In an Older World, Something Has to Give 194
Pressures in the OECD Countries 196
Who Is Most Threatened by Population Aging? 196
Who Is Least Prepared? 198
How Will Budgets Be Adjusted? 200
Immigrants and Pensioners 205
Returning to a Fully-Funded System Is Unlikely 207
Summary 208
9. Social Transfers in the Second and Third Worlds 210
The Aging Trend Is Nearly Global 211
Special Pressures in Transition Economies 212
Third World Social Transfers 218
Are they on a Different Path? 218
East Asia Is Not So Different 219
A Different Kind of Pension Crisis 221
Global Divergence, Convergence, and the Robin Hood Paradox 222
Part 4 What Effects on Economic Growth?
10. Keys to the Free-Lunch Puzzle 227
The Familiar Cautionary Tales Miss the Mark 228
Disincentives on the Blackboard 228
Harold and Phyllis 229
Micro-Studies of Labor Supply 230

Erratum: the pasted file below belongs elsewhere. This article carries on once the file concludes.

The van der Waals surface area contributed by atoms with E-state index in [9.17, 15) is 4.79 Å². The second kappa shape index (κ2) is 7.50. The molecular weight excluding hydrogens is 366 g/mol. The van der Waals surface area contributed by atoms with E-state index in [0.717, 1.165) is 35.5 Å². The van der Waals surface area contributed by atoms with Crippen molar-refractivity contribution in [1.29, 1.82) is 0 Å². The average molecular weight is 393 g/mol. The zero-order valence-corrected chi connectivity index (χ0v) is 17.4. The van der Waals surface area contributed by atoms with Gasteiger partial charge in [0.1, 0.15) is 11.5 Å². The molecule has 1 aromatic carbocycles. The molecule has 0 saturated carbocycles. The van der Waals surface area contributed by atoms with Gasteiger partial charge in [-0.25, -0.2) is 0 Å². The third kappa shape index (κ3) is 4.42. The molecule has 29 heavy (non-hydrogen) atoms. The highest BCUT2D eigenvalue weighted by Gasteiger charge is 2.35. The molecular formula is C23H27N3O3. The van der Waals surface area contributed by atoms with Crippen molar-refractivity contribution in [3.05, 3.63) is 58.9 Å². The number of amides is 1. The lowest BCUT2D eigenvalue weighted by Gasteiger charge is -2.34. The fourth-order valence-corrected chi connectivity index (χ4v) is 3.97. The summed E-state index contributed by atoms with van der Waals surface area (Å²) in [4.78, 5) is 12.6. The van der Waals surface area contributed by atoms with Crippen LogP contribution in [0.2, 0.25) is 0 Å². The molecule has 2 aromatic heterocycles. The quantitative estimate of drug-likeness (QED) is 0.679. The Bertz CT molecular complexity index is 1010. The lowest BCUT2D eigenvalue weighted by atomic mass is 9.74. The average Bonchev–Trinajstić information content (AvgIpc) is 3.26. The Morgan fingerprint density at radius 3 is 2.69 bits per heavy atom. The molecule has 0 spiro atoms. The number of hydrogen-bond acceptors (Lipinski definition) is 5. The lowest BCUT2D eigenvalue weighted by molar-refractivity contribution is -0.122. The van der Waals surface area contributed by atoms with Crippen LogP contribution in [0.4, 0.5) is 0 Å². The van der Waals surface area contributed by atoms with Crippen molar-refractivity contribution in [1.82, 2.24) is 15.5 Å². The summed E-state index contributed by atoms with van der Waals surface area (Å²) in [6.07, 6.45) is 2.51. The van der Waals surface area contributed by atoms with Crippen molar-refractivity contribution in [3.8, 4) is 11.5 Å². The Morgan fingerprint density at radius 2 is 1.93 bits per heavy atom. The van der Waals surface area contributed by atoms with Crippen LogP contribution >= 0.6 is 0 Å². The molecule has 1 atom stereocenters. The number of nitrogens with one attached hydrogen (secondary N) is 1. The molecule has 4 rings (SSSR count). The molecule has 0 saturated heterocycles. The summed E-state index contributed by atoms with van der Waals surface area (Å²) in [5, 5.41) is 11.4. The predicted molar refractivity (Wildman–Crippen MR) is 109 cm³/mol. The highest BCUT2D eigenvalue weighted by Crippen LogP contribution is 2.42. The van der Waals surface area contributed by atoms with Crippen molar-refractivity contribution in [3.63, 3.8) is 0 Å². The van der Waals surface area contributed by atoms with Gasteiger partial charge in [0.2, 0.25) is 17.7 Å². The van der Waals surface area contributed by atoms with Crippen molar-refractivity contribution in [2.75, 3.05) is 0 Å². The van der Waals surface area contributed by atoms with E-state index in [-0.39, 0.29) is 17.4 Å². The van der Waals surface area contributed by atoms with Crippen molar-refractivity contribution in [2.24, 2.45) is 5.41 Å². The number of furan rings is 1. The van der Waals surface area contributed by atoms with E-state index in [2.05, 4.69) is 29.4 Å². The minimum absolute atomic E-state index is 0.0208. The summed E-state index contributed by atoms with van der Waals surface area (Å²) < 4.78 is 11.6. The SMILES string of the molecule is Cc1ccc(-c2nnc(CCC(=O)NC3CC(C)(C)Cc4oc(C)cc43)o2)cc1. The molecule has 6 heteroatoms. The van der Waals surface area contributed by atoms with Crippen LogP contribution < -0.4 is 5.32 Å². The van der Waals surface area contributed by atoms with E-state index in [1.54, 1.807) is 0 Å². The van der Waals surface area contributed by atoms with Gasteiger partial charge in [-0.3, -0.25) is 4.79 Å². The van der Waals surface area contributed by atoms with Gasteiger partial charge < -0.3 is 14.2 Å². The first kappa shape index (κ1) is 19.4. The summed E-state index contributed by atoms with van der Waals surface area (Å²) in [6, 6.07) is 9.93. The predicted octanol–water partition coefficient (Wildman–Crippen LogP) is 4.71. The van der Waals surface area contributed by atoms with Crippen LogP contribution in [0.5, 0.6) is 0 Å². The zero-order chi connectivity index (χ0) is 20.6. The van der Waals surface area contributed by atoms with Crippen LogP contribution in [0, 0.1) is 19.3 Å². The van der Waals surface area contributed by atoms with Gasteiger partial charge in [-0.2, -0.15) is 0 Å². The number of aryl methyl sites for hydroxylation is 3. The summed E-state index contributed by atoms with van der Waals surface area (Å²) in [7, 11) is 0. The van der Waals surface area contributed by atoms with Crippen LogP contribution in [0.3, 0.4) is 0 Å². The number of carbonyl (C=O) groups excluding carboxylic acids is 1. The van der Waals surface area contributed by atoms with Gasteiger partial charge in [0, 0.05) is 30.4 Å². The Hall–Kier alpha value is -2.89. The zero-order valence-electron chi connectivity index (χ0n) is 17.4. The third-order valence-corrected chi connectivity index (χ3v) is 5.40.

Simulations 231
Global Growth Econometrics 233
What Better Tests Show 234
How Can That Be True? 234
The Welfare-State Style of Taxing: Pro-Growth and Not So Progressive 235
Recipients' Work Incentives 245
The Poor May Face Lower Work Disincentives in the Welfare State 245
Early Retirement: Good Riddance to Old Lemons? 249
Does the Dole Also Harvest Lemons? 252
Some Growth Benefits of High Social Transfers 253
Active Labor Market Policies: Not Much There 253
Child Care Support and Career Investment in Mothers 254
Public Health Care 257
Why These Keys? 263
11. On the Well-Known Demise of the Swedish Welfare State 264
Who Proclaimed It and How 264
Sweden's Growth and Social Spending Since 1950 267
What Went Wrong after the 1970s? 271
Macroeconomic Policy 272
The Demise of Swedish Corporatism 275
What Role for Sweden's High Tax Rates? 277
What Survived: Pro-Growth Social Spending 281
Investing in Women's Work and in Child Care 282
Education and Retraining 288
Late Retirement 289
Conclusions: Why No Demise 291
12. How the Keys Were Made: Democracy and Cost Control 296
Democracy, Budget Size, and Budget Blunders 297
Big Budget, High Stakes 297
Illustrative Tax-Transfer Blunders 299
Dutch Disability Policy 300
Labour's Selective Employment Tax of 1966-1970 300
The Thatcher Poll Tax of 1989-1992 301
Universalism May Cost Less 301
On the Tax Side 302
The Expenditure Side 305
Hence No Retreat 306
Notes 309
Bibliography 339
Acknowledgments 363
Index 365